Involvement of lactate transport in two object recognition tasks that require either the hippocampus or striatum.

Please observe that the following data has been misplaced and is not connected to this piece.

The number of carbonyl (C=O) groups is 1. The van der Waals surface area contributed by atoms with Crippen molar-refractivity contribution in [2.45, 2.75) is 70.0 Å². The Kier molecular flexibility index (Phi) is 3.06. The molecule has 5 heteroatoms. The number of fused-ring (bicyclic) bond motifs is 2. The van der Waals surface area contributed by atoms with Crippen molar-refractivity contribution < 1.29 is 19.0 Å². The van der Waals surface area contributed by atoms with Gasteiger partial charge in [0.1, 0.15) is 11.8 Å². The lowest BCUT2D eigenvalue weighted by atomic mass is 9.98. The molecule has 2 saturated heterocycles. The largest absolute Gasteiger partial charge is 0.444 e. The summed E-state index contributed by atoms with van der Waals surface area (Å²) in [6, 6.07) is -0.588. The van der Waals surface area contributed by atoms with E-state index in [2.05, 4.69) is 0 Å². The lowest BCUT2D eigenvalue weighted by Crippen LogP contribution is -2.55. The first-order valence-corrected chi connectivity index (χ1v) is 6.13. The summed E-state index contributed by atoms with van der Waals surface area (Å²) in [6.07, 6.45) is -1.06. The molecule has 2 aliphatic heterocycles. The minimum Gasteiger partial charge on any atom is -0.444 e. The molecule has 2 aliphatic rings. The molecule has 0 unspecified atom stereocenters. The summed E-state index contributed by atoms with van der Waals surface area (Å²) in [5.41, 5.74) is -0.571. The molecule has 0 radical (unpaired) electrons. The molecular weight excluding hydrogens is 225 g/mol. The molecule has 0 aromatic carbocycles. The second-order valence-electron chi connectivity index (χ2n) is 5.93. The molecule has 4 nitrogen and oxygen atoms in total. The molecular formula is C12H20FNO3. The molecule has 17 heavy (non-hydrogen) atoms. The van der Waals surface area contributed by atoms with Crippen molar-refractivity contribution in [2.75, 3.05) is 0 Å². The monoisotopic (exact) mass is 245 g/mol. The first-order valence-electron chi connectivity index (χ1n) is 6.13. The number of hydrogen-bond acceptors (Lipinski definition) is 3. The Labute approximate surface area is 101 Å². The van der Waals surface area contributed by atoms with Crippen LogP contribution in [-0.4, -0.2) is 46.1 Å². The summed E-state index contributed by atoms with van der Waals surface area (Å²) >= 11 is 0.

Growing evidence indicates that hippocampal lactate, released from astrocytes, is an important regulator of learning and memory processing. This study evaluated the selective involvement of hippocampal and striatal lactate in two object recognition tasks. The tasks tested recognition memory after a change in location of two target objects (double object location; dOL) or after replacement of familiar targets with two new objects set in the original locations (double object replacement; dOR). Rats received three study sessions across which exploration times decreased. The recognition index was the change in exploration time of both objects on a test trial from the exploration times on the final study trial. We first verified a double dissociation between hippocampus and striatum across these tasks. The sodium channel blocker, lidocaine, was infused into one of the two brain regions after the study sessions and before the test trial. To test the role of neuronal lactate in recognition memory, an inhibitor of the neuronal lactate transporter, α-cyano-4-hydroxycinnamate (4-CIN), was similarly infused. For both drugs, infusions into the hippocampus but not the striatum impaired recognition in the dOL, whereas infusions into the striatum but not hippocampus impaired recognition in the dOR. The findings obtained with 4-CIN demonstrate for the first time the importance of neuronal lactate uptake in the hippocampus and the striatum for object recognition memory processing. (PsycINFO Database Record (c) 2019 APA, all rights reserved)